• 5. •ODT usable. So much so that people are already using it to write books and the folks behind the FLOSS Manuals project have •HTML begun importing books from the FLOSS Manuals Web site When you publish from FLOSS Manuals, you can choose into Booki. On top of that, there's been at least one book from 25 pre-set book sizes or specify custom page sizes and sprint. Successfully, I might add. margins. If you want to follow the development of Booki, read the The results look quite good. Which plays into the aesthetic project's blog. strategy of FLOSS Manuals. I'll be discussing that in a few minutes. Looks can matter Documentation is often seen as being functional. Whether Moving to Booki from the commercial or FOSS worlds, manuals are in many A couple of years ago, the Twiki project forked – Twiki's cases kind of plain. But FLOSS Manuals also puts some creator took it commercial, and there is at least one Open emphasis on the aesthetics of manuals. Source variant called Foswiki. That fork caused Hyde and his Adam Hyde had this to say: team to re-evaluate their technical strategy and to consider rebuilding the FLOSS Manuals code base from the ground Documentation has to have an aesthetic strategy. up. Documentation has to be consumable. It has to be friendly, not just in the way it's written but in the way it The result is Booki. Booki is described as being like a wiki, presents itself. It should be easy to read. It should look but instead of getting a Web page you end up with a book. attractive. It should look like something you want to On the surface, Booki is almost identical to the current engage with. FLOSS Manuals site. You can read and write manuals FLOSS Manuals publishes many of its works at a print-on- (there's no remix feature yet), and you can publish them in demand site called Lulu.com. The proceeds from the sales of the same formats as at the FLOSS Manuals site. the printed manuals support the project. The printed books You can also import books from Archive.org, WikiBooks, and are very smooth – well typeset and laid out. The chapters FLOSS Manuals (as well as epub files) into Booki. dovetail into each other. There a real consistency in the terminology used, and there's a real flow to the books. At the moment, Booki is alpha software. There's still a lot of development to do and a few bugs to squash. But it is FLOSS Manuals also has a portable book binder. That © 2010 DMN Communications FLOSS Manuals: Too Good to Be Free - 5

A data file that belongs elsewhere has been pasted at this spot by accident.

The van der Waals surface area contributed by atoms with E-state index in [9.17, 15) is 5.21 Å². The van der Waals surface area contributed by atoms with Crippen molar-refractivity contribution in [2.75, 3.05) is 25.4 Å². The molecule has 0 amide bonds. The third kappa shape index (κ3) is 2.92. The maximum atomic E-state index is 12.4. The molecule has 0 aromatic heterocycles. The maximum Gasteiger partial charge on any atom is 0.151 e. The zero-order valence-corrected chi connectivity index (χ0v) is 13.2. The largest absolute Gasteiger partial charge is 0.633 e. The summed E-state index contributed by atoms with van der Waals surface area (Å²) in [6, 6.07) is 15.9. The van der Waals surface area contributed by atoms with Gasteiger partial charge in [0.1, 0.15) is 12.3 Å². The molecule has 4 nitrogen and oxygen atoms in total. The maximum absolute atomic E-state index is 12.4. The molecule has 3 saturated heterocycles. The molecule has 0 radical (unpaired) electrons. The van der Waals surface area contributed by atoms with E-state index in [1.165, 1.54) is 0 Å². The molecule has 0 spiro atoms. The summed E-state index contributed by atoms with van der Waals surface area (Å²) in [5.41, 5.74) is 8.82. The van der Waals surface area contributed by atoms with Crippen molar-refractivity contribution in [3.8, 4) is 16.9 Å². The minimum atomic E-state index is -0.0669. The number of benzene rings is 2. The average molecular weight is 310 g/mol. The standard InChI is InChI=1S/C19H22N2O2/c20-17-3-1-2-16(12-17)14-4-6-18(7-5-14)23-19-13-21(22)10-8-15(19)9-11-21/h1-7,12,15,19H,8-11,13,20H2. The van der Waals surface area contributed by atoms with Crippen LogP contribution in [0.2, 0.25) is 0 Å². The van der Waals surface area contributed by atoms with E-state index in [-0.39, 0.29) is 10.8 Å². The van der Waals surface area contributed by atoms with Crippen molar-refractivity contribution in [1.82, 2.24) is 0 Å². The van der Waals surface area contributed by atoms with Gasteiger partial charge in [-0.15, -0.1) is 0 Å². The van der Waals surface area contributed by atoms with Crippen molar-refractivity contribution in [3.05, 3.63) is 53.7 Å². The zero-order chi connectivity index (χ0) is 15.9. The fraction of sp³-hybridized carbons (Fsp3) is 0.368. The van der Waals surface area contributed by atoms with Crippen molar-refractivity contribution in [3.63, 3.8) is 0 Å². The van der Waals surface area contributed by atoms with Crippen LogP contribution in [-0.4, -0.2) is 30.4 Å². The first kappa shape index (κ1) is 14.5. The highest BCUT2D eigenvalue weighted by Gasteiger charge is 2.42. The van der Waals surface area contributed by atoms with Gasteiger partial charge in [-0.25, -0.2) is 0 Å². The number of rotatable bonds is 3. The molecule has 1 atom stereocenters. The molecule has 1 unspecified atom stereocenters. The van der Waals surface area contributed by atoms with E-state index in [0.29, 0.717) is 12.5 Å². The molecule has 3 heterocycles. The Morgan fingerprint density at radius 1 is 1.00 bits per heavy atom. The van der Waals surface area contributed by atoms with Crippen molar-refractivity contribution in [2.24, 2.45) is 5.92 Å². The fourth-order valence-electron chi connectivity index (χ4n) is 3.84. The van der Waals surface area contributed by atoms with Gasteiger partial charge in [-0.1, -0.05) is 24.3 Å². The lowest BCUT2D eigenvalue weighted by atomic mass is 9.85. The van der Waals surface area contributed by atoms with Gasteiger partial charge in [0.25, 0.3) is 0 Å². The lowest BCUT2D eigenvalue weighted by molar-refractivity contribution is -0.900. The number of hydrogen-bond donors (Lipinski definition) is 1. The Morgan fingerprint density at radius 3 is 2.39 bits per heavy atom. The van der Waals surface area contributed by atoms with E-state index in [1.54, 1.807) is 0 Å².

• 6. enables them to go to events, generate and print off books, or less. Hyde got the idea from Thomas Krag, who put and then bind them on the spot. It's a great promotional idea, together a group of people to write the book Wireless and a lot faster and a lot cheaper than going through a print- Networking in the Developing World. When the two men on-demand service. On top of that, it's quite interesting to discussed the process, Hyde saw how it could be very useful watch a book being bound before your eyes. to form content communities around specific topics and specific software. It's not only the manuals, but also the FLOSS Manuals Web site itself. Remember that the FLOSS Manuals site is a wiki. You can break the book sprint process down into these The problem with documentation that’s delivered using a wiki steps: is that it looks like it’s being delivered using a wiki. While •Come up with an idea for a book useful, wikis (at least out of the box) aren’t all that aesthetically pleasing. They’re functional, but they can also •Find a location be cluttered. •Get participants I think you know what I mean: navigation on the top, blocks •Get funding of menus on the sides, various bits of information in the footers. I don't know about you, but I find that distracting. •Front-load on content (if possible) FLOSS Manuals tries to remove as much of that clutter as •Start writing possible. The site has been heavily skinned and the interface Each book sprint involves gathering a group of people in one made quite minimal. You only get what you need. And that's location to write, edit, and publish a manual in anywhere links to the books, navigation, and the text of the manuals. from two to five days. It's not just a matter of dropping people All of that's been done quite attractively, too – with a nice somewhere and getting them to write from scratch. There's a choice of colour scheme, icons, and fonts. The site's not too lot of up-front work done before the sprint. Often, the people hard on the eyes, which helps when you're reading! planning the sprint gather information on the subject of the book and create a structure for the document. That structure Sprinting to a manual – it's more of a table of contents or outline – is fluid, even during the sprint. FLOSS Manuals regularly holds events called book sprints to Then, everyone gets together for anywhere from two to five pull manuals together within a short period – usually a week days to write the manual. But you don't have to be there in © 2010 DMN Communications FLOSS Manuals: Too Good to Be Free - 6